Consecrated cloths are a classic example of conventional taweez (Islamic talismans) used by Muslims as well as non-Muslims from all over the world. Indeed, this traditional type of talisman is widely believed to possess powerful mystical properties which are beneficial to any kind of person in general, regardless of the person's socio-religious background. This common belief is in conformity with Indonesia's state ideology, which is based on the concept of 'Unity in Diversity' (Bhinekka Tunggal Ika).
For the making of this talisman the Indonesian Muslim master used a piece of white cloth from his pilgrimage dress (ihram). Since ihram represents purity of mind through spiritual devotion, the (worn) garment is therefore considered an extremely sacred material. Hence, many Islamic mystics and Indonesian dukuns like to use the cloth for making amulets and talismans. As part of the consecration process, the Islamic mystic then used saffron ink to write the fifteenth chapter of the Holy Qu'rān on the white cloth, which is, of course, the most auspicious sūra al-Hijr, or 'The Stoneland'. This sūra consists of ninety-nine verses (āyāt) which praise Allāh.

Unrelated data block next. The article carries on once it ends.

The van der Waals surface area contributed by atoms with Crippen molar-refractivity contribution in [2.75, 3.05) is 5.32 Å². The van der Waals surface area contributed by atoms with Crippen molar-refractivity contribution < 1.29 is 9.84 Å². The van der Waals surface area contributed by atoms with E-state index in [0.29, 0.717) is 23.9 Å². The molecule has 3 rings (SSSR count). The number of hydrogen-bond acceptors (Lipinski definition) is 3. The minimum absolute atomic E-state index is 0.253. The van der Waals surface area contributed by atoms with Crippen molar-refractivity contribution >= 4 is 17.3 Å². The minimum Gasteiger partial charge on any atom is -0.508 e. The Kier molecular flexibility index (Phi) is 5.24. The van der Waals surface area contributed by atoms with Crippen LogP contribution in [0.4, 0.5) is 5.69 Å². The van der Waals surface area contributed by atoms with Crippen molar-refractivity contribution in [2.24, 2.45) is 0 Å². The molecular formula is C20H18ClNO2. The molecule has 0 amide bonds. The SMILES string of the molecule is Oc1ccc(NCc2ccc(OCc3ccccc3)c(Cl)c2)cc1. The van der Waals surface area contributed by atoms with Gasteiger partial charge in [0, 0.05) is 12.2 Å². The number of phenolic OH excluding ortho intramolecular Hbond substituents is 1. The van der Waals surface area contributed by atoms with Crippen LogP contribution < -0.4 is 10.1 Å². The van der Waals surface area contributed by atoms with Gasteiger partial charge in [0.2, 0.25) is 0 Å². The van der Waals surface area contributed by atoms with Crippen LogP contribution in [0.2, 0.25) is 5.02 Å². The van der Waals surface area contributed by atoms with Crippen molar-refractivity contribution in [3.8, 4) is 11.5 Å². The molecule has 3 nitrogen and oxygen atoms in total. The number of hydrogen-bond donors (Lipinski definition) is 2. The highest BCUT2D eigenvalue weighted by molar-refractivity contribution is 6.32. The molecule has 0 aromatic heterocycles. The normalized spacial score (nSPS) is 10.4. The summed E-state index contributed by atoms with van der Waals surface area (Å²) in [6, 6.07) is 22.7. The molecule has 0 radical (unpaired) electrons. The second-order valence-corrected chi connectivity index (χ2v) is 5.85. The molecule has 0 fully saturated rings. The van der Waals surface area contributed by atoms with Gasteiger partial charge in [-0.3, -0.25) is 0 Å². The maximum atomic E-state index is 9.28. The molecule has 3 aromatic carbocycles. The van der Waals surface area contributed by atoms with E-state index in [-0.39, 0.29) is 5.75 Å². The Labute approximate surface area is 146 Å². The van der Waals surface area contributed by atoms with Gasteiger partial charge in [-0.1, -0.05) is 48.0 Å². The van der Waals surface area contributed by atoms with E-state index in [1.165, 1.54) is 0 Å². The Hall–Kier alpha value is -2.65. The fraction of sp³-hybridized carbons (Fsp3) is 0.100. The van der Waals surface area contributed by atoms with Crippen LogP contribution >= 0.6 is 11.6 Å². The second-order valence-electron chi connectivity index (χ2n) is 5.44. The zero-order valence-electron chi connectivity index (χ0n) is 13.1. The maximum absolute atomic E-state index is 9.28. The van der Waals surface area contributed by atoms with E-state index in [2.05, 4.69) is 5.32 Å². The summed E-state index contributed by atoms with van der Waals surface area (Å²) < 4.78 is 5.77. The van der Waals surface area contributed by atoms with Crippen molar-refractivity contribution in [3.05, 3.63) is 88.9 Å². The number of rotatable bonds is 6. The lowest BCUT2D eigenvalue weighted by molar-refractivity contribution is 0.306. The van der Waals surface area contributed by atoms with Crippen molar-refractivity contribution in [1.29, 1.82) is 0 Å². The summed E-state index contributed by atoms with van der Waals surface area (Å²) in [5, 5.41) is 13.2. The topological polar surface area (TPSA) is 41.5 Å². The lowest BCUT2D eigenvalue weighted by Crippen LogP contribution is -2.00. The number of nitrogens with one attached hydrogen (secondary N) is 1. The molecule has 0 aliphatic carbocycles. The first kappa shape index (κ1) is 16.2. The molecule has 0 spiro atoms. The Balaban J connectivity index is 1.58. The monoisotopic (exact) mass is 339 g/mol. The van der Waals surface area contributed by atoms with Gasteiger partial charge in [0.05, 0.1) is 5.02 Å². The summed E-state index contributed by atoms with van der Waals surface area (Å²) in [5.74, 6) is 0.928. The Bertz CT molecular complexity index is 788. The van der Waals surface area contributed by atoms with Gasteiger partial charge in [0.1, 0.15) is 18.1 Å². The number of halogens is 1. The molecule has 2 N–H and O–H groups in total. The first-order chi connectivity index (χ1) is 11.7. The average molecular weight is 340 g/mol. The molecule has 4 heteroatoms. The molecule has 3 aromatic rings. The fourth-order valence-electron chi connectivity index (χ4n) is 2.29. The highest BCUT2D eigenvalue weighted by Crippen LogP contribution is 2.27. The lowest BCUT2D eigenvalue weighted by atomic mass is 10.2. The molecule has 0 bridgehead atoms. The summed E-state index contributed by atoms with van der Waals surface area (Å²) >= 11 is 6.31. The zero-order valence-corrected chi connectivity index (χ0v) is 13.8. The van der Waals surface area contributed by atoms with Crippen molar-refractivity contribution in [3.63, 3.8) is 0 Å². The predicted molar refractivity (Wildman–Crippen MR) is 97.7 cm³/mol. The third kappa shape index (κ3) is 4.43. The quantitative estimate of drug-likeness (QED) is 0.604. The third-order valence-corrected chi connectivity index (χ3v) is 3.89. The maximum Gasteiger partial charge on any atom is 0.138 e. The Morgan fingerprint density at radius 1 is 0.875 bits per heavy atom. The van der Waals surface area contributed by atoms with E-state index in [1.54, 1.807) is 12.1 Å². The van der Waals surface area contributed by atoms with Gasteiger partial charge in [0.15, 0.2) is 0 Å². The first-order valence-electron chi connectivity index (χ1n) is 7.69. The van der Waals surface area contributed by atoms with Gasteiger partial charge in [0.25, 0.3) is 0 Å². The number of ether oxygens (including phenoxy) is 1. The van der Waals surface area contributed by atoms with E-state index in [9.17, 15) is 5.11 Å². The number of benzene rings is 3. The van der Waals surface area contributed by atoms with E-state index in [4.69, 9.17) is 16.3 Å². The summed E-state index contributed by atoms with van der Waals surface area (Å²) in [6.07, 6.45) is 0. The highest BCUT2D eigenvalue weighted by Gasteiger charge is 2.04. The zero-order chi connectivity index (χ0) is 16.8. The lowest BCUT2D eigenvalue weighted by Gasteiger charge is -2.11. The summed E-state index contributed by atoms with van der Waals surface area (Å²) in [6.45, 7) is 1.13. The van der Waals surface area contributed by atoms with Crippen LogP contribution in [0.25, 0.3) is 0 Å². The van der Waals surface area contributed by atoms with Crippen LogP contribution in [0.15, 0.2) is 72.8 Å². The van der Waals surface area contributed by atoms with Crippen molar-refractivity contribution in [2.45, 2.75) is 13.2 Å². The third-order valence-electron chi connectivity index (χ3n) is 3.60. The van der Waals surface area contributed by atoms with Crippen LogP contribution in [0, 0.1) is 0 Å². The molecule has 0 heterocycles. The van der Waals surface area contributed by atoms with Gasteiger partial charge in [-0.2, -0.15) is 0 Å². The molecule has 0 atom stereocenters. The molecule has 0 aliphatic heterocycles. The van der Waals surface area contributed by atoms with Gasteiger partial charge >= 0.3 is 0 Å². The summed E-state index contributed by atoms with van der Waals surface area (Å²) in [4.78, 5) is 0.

The ritually consecrated cloth with its sacred verses thus is an extremely powerful taweez which can be used to invoke God or calling upon angelic beings of the celestial realms to ask them for guidance and protection. In the same way, the cloth serves as a means to induce good luck and fortune. The reason for this can be found in the meaning of the holy verses of sūra al-Hijr, which, when sincerely put to practice, will bring forth divine blessings of profound happiness and generates immeasurable merit.